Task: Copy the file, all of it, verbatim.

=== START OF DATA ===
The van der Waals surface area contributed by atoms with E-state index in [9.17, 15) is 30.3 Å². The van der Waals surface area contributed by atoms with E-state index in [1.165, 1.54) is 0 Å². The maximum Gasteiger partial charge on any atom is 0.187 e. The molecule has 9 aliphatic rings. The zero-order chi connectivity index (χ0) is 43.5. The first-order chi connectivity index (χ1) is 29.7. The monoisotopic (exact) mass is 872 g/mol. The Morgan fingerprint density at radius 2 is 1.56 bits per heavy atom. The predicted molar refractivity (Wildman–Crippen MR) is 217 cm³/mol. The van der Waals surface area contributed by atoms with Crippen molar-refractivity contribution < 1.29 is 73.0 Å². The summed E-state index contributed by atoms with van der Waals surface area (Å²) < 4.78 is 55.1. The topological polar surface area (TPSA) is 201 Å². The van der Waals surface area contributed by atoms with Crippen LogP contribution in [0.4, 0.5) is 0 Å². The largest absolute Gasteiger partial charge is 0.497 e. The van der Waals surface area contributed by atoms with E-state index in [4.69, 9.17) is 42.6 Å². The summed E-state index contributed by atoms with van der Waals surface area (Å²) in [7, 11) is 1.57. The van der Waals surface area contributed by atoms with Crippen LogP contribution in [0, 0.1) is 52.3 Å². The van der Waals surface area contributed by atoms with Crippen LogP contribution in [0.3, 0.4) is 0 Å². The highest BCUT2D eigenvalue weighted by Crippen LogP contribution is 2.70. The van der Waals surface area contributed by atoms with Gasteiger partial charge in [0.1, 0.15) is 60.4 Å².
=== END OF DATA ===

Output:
The van der Waals surface area contributed by atoms with E-state index in [9.17, 15) is 30.3 Å². The van der Waals surface area contributed by atoms with E-state index in [1.165, 1.54) is 0 Å². The maximum Gasteiger partial charge on any atom is 0.187 e. The molecule has 9 aliphatic rings. The zero-order chi connectivity index (χ0) is 43.5. The first-order chi connectivity index (χ1) is 29.7. The monoisotopic (exact) mass is 872 g/mol. The Morgan fingerprint density at radius 2 is 1.56 bits per heavy atom. The predicted molar refractivity (Wildman–Crippen MR) is 217 cm³/mol. The van der Waals surface area contributed by atoms with Crippen molar-refractivity contribution < 1.29 is 73.0 Å². The summed E-state index contributed by atoms with van der Waals surface area (Å²) < 4.78 is 55.1. The topological polar surface area (TPSA) is 201 Å². The van der Waals surface area contributed by atoms with Crippen LogP contribution in [0.4, 0.5) is 0 Å². The largest absolute Gasteiger partial charge is 0.497 e. The van der Waals surface area contributed by atoms with E-state index in [4.69, 9.17) is 42.6 Å². The summed E-state index contributed by atoms with van der Waals surface area (Å²) in [7, 11) is 1.57. The van der Waals surface area contributed by atoms with Crippen LogP contribution in [0, 0.1) is 52.3 Å². The van der Waals surface area contributed by atoms with Crippen LogP contribution in [0.3, 0.4) is 0 Å². The highest BCUT2D eigenvalue weighted by Crippen LogP contribution is 2.70. The van der Waals surface area contributed by atoms with Gasteiger partial charge in [0.1, 0.15) is 60.4 Å².